First US-Born Martyr to Be Beatified

News: US News
by Anita Carey  •  •  March 22, 2017   

Fr. Stanley Rother: "The shepherd cannot run at the first sign of danger"

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OKLAHOMA CITY ( - The United States will be getting its first martyr.

Father Rother was an American priest murdered while working as a missionary in Guatamala in the 1980s. Officials at the Vatican are calling the life of Fr. Stanley Rother worthy of imitation, leading to Pope Francis proclaiming him a martyr on December 2, 2016.

A declaration of martyrdom can only be made when it is proven they were killed solely from a hatred for the Church. Father Rother's beatification is the final step before canonization and requires confirmation of a miracle attributed to his intercession.

Father Rother came from a rural farming community of Okarche, in the archdiocese of Oklahoma City. Being a simple man, he had difficulties during his training as a priest but persevered through the example of St. John Vianney, patron saint of parish priests, and was ordained on May 25, 1963.

In 1968 he accepted the call to serve the diocesan mission group in Guatemala, aiding the native peoples suffering genocide during the Guatemalan civil war.

The priest spent 13 years as a mission priest in the areas of Cerro de Oro and Santiago Atitlan, educating and ministering to the native people of the region. His unassuming presence and practical knowledge allowed him to relate well with the people despite their extreme poverty. He spent much time helping with their daily needs and offerred Mass in their native language of Tzutuhil, which was not a written language prior to the arrival of Oklahoman missionaries. Translating the new testament into Tzutuhil, building a church, school and hospital, and starting a Catholic radio station that broadcast lessons in mathematics were some of his labors.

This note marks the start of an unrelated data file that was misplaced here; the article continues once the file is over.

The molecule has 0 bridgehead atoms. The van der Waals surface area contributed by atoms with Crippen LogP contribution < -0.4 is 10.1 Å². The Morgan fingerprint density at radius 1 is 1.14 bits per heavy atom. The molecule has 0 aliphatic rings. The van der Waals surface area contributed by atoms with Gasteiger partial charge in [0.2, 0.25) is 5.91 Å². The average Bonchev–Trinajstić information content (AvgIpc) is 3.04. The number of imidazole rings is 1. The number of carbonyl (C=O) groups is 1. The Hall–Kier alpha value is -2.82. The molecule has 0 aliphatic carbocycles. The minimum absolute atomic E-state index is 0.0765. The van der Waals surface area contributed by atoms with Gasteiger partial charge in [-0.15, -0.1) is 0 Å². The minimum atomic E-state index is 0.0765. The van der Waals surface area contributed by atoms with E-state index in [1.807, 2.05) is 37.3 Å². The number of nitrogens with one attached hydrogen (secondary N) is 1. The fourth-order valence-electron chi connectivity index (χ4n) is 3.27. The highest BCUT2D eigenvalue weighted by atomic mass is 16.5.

The 36-year conflict between pro-communist government forces and mostly Catholic Mayan and Ladino peasants resulted in more than 200,000 civilians killed and more than 1 million displaced, nearly all of them Catholic. At least 12 other Catholic priests and numerous religious disappeared or were murdered during the conflict for their resistance to the government-backed genocide.
During the early part of the civil war, the conflict remained in the cities but expanded to the rural sections of the country just before his execution. Not only were leaders of the resistance put on death lists, but catechists also, who took to sleeping in the Church for safety. Father Rother's name, too, appeared on the list, and he returned home to Oklahoma for a short time. Wanting to ensure the people in his community had a priest to celebrate Easter, he returned to Guatemala, knowing his life was in danger.
In a letter written to friends and family shortly before his death, he wrote: "The shepherd cannot run at the first sign of danger. Pray for us that we may be a sign of the love of Christ for our people, that our presence among them will fortify them to endure these sufferings in preparation for the coming of the Kingdom."
On the night of July 28, 1981 two foreign men broke into the rectory of Santiago Apostol. Chosing to remain silent for fear his assailants would hurt others in the building, he did not call for help. After a brief struggle, he was shot twice in the head and killed.
He was so beloved and venerated by the people of his parish, they refused to part with his body. At their request, his heart was removed and placed in a reliquary beneath the altar where he celebrated Mass. His body is buried in his home town.
The beatification will take place September 23 at the Cox Convention Center in Oklahoma City.


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